Gaming is my favourite hobby, one I like to think I’m pretty good at, actually – which is why I started playing the Souls series to begin with.
I’m sure we’ve all heard the tales of how girls aren’t as respected in the gaming community, but naively I never believed the stereotypes to be true. Until I went to college and tried to mingle with other like-minded people, that was. At the time I was pretty big on Zelda and Animal Crossing, and that fact had the boys laughing at me. ‘So you’ve never played a real video game?’ they would scoff, ‘Bet you couldn’t make it past the first boss in Dark Souls 3.’
Stubborn as I am, I decided to give it a go and promptly got my ass handed to me. But I wasn’t about to prove those boys right – I wanted to be as respected in my hobby as they were, so I pushed through until I was victorious.
And that’s how the obsession began.
Now FromSoftware has a few entries in my Top Ten favourite games of all time, and I’m counting down the days and budgeting my spending down to the penny so that I can afford Elden Ring on release. I’ve rewatched the trailer more times than I probably should have, and to fill my spare time, I’ve been obsessively replaying nearly every game in FromSoft’s catalogue.
So, what’s a better way to celebrate a game release than to reflect on its predecessors? Here’s my personal ranking of the best FromSoftware games as of January 2022. This list is based on nothing but personal opinion, so please do keep that in mind if you happen to disagree with me. I’d love to hear which game makes your number one spot!
5: Dark Souls II
Now, I must confess, I’ve never beaten Dark Souls II. I just don’t have any desire to. This was the only game that Hidetaka Miyazaki wasn’t directly involved in and honestly, it shows. It feels clunkier than the other games; the punishments for failure outweigh the rewards of victory. Perhaps one day I’ll go back and finally beat it, but right now, it’s not a game that I feel excited to play.
The Emerald Herald is cute, though.
4: Dark Souls
Ah, a classic. For many, this was their first introduction to the beauty of what beating a truly challenging game is like. I wish I had played it on its release. Revisiting it after playing Dark Souls III did feel like a bit of a step back – the controls weren’t as responsive and everything was a bit too slow for my liking at first. It didn’t take me long to get into the groove, though, and I adored every second.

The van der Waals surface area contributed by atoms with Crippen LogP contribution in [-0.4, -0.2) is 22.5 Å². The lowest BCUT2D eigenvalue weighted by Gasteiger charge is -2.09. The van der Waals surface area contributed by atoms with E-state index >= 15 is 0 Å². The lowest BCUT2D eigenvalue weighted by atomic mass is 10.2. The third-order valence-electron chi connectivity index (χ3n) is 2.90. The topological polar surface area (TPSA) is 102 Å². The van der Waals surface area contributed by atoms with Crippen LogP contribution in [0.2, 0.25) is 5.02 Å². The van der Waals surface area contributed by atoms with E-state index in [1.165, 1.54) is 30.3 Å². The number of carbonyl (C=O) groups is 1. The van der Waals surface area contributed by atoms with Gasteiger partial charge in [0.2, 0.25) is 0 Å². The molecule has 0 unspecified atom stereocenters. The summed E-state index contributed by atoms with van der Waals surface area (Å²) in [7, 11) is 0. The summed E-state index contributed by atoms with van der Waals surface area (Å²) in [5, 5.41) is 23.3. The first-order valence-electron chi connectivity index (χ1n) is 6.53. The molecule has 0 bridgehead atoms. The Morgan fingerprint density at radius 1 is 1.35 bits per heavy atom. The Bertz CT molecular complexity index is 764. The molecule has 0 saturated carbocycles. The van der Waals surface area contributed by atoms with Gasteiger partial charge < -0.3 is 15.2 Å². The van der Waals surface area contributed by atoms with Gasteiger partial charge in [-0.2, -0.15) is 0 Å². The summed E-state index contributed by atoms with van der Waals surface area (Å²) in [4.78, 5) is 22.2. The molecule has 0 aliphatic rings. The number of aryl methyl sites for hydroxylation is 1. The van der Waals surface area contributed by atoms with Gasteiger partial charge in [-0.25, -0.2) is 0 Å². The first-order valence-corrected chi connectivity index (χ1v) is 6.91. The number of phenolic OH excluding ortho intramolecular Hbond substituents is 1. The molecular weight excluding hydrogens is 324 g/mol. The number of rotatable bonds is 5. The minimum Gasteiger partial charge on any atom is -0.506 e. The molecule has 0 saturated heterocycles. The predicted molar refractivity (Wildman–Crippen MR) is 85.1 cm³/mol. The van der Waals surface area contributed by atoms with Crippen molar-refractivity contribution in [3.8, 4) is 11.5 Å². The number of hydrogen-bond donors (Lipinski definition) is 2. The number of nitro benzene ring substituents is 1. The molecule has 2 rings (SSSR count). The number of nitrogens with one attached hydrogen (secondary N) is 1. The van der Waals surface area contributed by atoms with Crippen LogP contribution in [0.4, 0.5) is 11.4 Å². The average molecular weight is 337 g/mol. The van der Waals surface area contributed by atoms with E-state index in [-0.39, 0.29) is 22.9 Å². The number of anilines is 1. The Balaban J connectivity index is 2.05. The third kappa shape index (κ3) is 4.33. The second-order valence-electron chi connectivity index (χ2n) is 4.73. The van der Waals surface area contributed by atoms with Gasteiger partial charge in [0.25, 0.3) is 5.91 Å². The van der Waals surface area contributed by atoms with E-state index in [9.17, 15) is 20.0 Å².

Well, mostly. Blight Town can get bent.
The aesthetics of this game cannot be beaten. My gothic, morbid little heart sang as I traversed the streets of Yharnam, with its Lovecraft-inspired corruption and amalgamation of spine-tingling horrors. This game oozes madness in a way the other games cannot compete with. One of my favourite parts was piecing together the story through NPC dialogue and item descriptions. I really tried to sink my teeth into the lore of this game, though, like many others, I relied on the excellence of VaatiVidya to really put it all together.
I often listen to this game’s soundtrack whilst I’m writing (I’m listening to it right now, in fact). There’s just something about it that really gets me in the zone. A lot of my writing inspiration comes from games such as these, and any excuse to tie my two favourite hobbies together is one to which I will forever cling.
Bloodtinge build until the end!
2: Dark Souls III
They often say you remember your first love for the rest of your life. That’s how I feel about Dark Souls III. The game that started this rapidly growing obsession, the hours I spent raging, feeling hopeless, only to become victorious – the euphoria, the triumph!
This was the first game I ever actively went out of my way to platinum – mostly out of spite, as mentioned previously – but as I entered every new cycle of New Game+, I never tired of fighting the same bosses over and over. Every ending intrigued me, each run added a new layer of lore that further enticed me.
This game also features one of my favourite bosses of all time: The Dancer of the Boreal Valley. The fluidity of the movement, the unnatural aesthetic, the music – I had my summon sign outside of that arena for an embarrassingly long time, just so that I could relive it again and again. And of course, I used the armour afterwards, too.
Replaying Dark Souls III feels like revisiting an old friend – a strange, twisted, violent friend, but a friend nonetheless.
1: Sekiro: Shadows Die Twice
Perhaps it’s because I’ve only recently played it for the first time, or perhaps it’s because it’s the most narratively focused of the lot, but there’s no denying that at this very moment, Sekiro: Shadows Die Twice is my favourite FromSoftware game.
This game played with my emotions. The pain of doing the Shura ending, the struggle against immortality, the gorgeous boss designs, The Demon of Hatred.
Without a doubt, this is a polished game. It forces veteran players to unlearn everything they know about Souls-like combat in order to take on the role of the shinobi – hiding in the shadows, planning your attacks to take out your enemies one by one, undetected. I’m currently on my fourth playthrough and Isshin the Sword Saint is still giving me trouble.
I hope there is a Sekiro II on the horizon, in the same way, I’ve been hoping for a Bloodborne II for years. Such a day will probably never come, but if it does, you can bet I’ll be first in line to preorder a copy (and I very rarely preorder games – far too much disappointment in the past.)
But something is missing…
Some of you may have noticed that Demon’s Souls isn’t on the list. There isn’t a particular reason as to why – I’ve just never played it. I’ve heard many good things about it and will probably pick up a copy one day, but for the time being it remains the only souls-like game that I haven’t played. Sorry to disappoint any Demon’s Souls fans!